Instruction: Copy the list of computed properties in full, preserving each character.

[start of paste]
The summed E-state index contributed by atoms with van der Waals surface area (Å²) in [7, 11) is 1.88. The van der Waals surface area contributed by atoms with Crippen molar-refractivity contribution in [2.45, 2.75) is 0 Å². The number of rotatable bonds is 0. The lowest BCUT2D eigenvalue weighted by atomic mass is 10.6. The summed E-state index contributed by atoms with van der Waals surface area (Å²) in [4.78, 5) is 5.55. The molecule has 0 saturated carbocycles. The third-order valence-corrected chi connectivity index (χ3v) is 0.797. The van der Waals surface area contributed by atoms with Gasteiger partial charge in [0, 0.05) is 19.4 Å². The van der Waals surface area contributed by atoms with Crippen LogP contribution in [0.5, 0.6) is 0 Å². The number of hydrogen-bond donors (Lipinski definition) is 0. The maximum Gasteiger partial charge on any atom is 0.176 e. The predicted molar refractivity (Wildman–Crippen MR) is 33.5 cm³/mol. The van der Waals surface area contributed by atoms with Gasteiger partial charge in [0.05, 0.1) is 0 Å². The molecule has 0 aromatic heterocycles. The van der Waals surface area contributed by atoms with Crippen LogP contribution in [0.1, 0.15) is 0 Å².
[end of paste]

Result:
The summed E-state index contributed by atoms with van der Waals surface area (Å²) in [7, 11) is 1.88. The van der Waals surface area contributed by atoms with Crippen molar-refractivity contribution in [2.45, 2.75) is 0 Å². The number of rotatable bonds is 0. The lowest BCUT2D eigenvalue weighted by atomic mass is 10.6. The summed E-state index contributed by atoms with van der Waals surface area (Å²) in [4.78, 5) is 5.55. The molecule has 0 saturated carbocycles. The third-order valence-corrected chi connectivity index (χ3v) is 0.797. The van der Waals surface area contributed by atoms with Gasteiger partial charge in [0, 0.05) is 19.4 Å². The van der Waals surface area contributed by atoms with Crippen LogP contribution in [0.5, 0.6) is 0 Å². The number of hydrogen-bond donors (Lipinski definition) is 0. The maximum Gasteiger partial charge on any atom is 0.176 e. The predicted molar refractivity (Wildman–Crippen MR) is 33.5 cm³/mol. The van der Waals surface area contributed by atoms with Gasteiger partial charge in [0.05, 0.1) is 0 Å². The molecule has 0 aromatic heterocycles. The van der Waals surface area contributed by atoms with Crippen LogP contribution in [0.1, 0.15) is 0 Å².